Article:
News Stories

INS ?Too Busy? to Check Out Terrorist Suspects

Murry Weiss writes in the New York Post that cops in New York had to free a suspicious gang of illegal Middle Eastern immigrants because the INS "didn't want to be bothered" on Memorial Day weekend. The police couldn?t figure out if they were the hard-working immigrants they claimed to be or a terrorist cell, so they had to let them go. They all admitted they were in the U.S. illegally and some of them had phony IDs. They could have been held if agents from the Immigration and Naturalization Service had shown up.

"What's the point of stopping vans and risking your life when the one agency with power blows you off?" says one of the cops. "And this is after September 11."

"It's frightening and disheartening," says another. "The agency that handles immigration didn't want to come down. They didn't even want to be bothered."

The INS didn't have anyone available in New York City. The agency's contact number for the weekend rang at an office in Burlington, Vermont, more than 300 miles away. "The f- - -ing INS has one phone working Memorial weekend and it's in Vermont?" says one of the cops.

An INS spokesman says, "Since September 11, our primary focus has been on terrorist-related investigations and, contrary to belief, we are not in the business of detaining people without cause. These men posed no terrorist threat or, for that matter, any threat to the community." But how did they know this if they didn?t check them out?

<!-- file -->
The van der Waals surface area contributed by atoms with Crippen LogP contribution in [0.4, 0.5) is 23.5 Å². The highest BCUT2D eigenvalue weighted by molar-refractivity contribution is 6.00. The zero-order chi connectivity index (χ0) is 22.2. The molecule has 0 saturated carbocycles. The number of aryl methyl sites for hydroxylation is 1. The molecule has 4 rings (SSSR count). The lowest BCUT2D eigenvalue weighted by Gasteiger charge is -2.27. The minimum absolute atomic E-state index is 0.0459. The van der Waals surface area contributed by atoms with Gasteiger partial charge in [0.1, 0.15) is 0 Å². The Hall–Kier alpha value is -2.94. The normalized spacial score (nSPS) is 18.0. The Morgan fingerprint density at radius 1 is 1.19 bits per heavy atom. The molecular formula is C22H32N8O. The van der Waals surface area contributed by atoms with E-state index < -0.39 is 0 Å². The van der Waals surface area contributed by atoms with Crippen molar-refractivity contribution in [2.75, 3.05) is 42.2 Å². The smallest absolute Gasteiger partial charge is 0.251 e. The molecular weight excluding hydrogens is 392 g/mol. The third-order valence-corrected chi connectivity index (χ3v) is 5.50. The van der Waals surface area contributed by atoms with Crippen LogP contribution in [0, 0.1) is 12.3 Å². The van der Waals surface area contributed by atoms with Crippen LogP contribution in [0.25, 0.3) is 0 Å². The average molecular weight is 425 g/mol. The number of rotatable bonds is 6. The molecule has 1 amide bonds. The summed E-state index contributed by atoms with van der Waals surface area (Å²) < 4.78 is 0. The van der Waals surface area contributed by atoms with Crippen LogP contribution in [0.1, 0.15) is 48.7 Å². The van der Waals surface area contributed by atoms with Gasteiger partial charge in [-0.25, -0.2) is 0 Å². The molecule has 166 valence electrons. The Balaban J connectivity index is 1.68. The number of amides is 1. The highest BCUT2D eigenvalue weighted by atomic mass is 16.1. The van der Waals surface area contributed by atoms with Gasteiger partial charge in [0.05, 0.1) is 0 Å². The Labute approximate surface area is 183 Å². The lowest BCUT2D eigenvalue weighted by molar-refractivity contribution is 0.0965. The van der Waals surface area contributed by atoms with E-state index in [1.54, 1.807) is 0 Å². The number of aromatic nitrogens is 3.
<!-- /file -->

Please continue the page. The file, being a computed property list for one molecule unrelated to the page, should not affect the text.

The case began about 4 p.m., when officers stopped a battered van from entering the Brooklyn-Battery Tunnel from the Manhattan side. The red-and-white 1990 cargo van had four Middle Eastern men jammed in the front seat, one more than is legal. The commercial vehicle also bore only an address, 1006 Coney Island Ave., stenciled on its side, and not a business name, as required by law. Officer Chris Lasalle opened the rear padlocked door and found three more men inside.

The seven men, most of them from Pakistan, produced a variety of paperwork, including a phony government card obtained in Times Square, a false passport, an ID card from Virginia, and some New York nondriver IDs. They were taken to police headquarters in Brooklyn, where they were met by detectives from the NYPD Intelligence Division, the Joint Terrorist Task Force, the MTA, an assistant Brooklyn DA and interpreters.

The suspects said they worked for a construction company, Gill Waterproofing and Roofing in Brooklyn, to which the van was registered. Police called the INS, but no agents responded. Later that night, the District Attorney's Office, without INS intervention, had to release the four men who had what appeared to be legitimate IDs. At midnight, detectives called again, but were referred to a toll-free INS number that connected them to the Vermont office, where a supervisor took their information and said a Manhattan supervisor would be notified by morning.

Early the next morning, INS supervisor Frank Ciringione called, promising to provide instruction later. When asked if he wanted to talk to the prosecutor handling the case, he said he didn't. "They had a horrible attitude," one cop says.

Three hours later, Ciringione called back and told ADA Jacqueline Kagan to free the other suspects, saying, "INS will follow up at a future date in our own way." But by then most of the suspects were gone.

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